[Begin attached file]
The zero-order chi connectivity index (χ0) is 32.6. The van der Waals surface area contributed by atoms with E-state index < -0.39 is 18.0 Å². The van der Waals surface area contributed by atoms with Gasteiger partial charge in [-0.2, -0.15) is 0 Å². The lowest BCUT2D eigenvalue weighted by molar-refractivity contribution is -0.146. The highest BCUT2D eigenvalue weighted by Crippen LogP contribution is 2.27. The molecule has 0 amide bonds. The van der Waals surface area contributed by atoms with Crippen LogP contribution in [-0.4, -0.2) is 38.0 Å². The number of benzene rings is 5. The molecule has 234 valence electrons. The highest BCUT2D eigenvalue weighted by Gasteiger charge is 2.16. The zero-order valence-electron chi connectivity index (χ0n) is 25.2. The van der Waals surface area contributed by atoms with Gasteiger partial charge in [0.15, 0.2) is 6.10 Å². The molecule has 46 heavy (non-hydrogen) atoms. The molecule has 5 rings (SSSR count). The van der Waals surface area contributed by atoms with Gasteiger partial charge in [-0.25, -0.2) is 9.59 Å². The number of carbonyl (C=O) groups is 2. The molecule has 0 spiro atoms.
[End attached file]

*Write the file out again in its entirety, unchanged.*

The zero-order chi connectivity index (χ0) is 32.6. The van der Waals surface area contributed by atoms with E-state index < -0.39 is 18.0 Å². The van der Waals surface area contributed by atoms with Gasteiger partial charge in [-0.2, -0.15) is 0 Å². The lowest BCUT2D eigenvalue weighted by molar-refractivity contribution is -0.146. The highest BCUT2D eigenvalue weighted by Crippen LogP contribution is 2.27. The molecule has 0 amide bonds. The van der Waals surface area contributed by atoms with Crippen LogP contribution in [-0.4, -0.2) is 38.0 Å². The number of benzene rings is 5. The molecule has 234 valence electrons. The highest BCUT2D eigenvalue weighted by Gasteiger charge is 2.16. The zero-order valence-electron chi connectivity index (χ0n) is 25.2. The van der Waals surface area contributed by atoms with Gasteiger partial charge in [0.15, 0.2) is 6.10 Å². The molecule has 46 heavy (non-hydrogen) atoms. The molecule has 5 rings (SSSR count). The van der Waals surface area contributed by atoms with Gasteiger partial charge in [-0.25, -0.2) is 9.59 Å². The number of carbonyl (C=O) groups is 2. The molecule has 0 spiro atoms.